The Hypocrisy of Edwards’ Attacks on Obama

I’ve long said that one of the defining characteristics of John Edwards is that he approaches politics like a trial lawyer arguing a case. To Edwards it is winning and not principles that matter, and on any given day he will say whatever he feels increases his chances of winning. Like a trial lawyer, he is perfectly capable of arguing the opposite position before different juries or groups.

In recent days Edwards, as well as many liberal bloggers, have been attacking Obama for his consideration of all viewpoints. Edwards charges Obama with living in “never-never land.”

“If he believes that, yes,” Edwards said. “It’s a little hard for me to tell sometimes based on the way he talks about this. I’ve heard him say he would give stakeholders a seat at the table. I assume he’s talking about oil companies, drug companies and insurance companies.”

Supporters of Edwards have picked up on this meme in the blogosphere, and Paul Krugman has repeatedly criticized Obama for being willing to negotiate with insurance companies, and for “his reluctance to stake out a clearly partisan position.”

Others have fortunately seen Obama’s strategy in a different light, realizing that Obama is far more likely to be able to achieve a consensus willing to consider change. Mark Schmitt has described how Obama can bring about change in The American Prospect. As Steve Benen summarized it, “In this sense, the ‘politics of hope’ isn’t about bringing everyone to the table to compromise; it’s about an effective rhetorical strategy to achieve a progressive result.” Should the Democrats lose their generic lead, Obama’s greater support among independents will give the Democrats a far greater chance at victory, especially as more voters realize that Edwards is no longer the moderate he campaigned as in the past.

If you want to see virtually any position on an issue you can generally find it by quoting John Edwards depending upon what point he wanted to make that day. Generally the opposite from Edwards’ current positions can be found by looking back at his brief and generally undistinguished career in the Senate. In this case we only need to go back to February to see how Edwards has changed his position on whether we should “bring everybody to the table” or whether arguing for this is something out of “never-never land.” In an interview with MyDD, Edwards took the opposition position from what he is taking today:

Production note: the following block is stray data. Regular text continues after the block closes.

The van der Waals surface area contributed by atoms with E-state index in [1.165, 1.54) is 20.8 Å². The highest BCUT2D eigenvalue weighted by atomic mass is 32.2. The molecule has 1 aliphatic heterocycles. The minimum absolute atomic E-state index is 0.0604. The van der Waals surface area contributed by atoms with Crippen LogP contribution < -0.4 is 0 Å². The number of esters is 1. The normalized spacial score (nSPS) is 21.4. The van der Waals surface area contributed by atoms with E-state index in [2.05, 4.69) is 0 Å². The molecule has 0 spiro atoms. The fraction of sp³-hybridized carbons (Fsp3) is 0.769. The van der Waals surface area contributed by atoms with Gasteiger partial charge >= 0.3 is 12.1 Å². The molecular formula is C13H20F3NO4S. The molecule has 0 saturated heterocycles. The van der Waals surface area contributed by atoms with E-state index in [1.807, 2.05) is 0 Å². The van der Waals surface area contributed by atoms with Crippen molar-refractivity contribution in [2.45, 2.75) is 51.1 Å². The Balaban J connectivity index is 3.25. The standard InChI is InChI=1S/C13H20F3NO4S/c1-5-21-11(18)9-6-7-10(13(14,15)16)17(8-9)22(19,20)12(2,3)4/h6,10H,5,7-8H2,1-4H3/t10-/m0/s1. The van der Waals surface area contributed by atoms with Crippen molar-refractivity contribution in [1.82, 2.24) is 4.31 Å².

Singer: – also bringing in both corporations and labor and healthcare groups and doctors. Not getting into the specifics at all, but how do you see bringing in everyone so it’s not just an us versus them, because us versus them didn’t work in the past?

Edwards: I think you try to bring everybody to the table. You want their participation, you want to make the system work for everybody. I think there’s a difference between a healthcare plan that builds on the existing system but deals with some of its deficiencies and problems as opposed to a complete new way of doing healthcare in America. The latter will engender huge opposition. And it will engender a lot of just plain political opposition. If on the other hand you’re taking the system that exists, dealing with the problems with it, making sure everybody gets covered, it’s just much more likely to be achievable.

If you think that the Republican charges of flip-flopping against John Kerry and prior Democratic candidates was a problem in the general election campaigns, just wait and see what the right wing noise machine will do to John Edwards. In contrast to their smear campaign against Kerry there will be one major difference which will further help the Republicans: in Edwards’ case the charges will be accurate.

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2 Comments

  1. 1
    Pat says:

    This is one of the most fascinating nuances of the campaign to date, and in fact, appears to have positive, not negative implications.

    That speculative hypocrisy can be spread and used by any candidate that is likely to register on John Edward’s radar is actually a help to voters – to discern what is true and what isn’t. Who wants a President who relies upon yesmen without attempting to decipher the truth?

    Haven’t we already been there and done that?

    The opportunity to watch a real trial lawyer experienced in exposing untruths and inaccuracies on cross examination is one of the more entertaining facets of the campaign, and may raise everyone’s truth levels.

  2. 2
    Ron Chusid says:

    Unfortunately Edwards has a history of using his skills as a trial lawyer to spread untruths and inaccuracies as opposed to exposing them.

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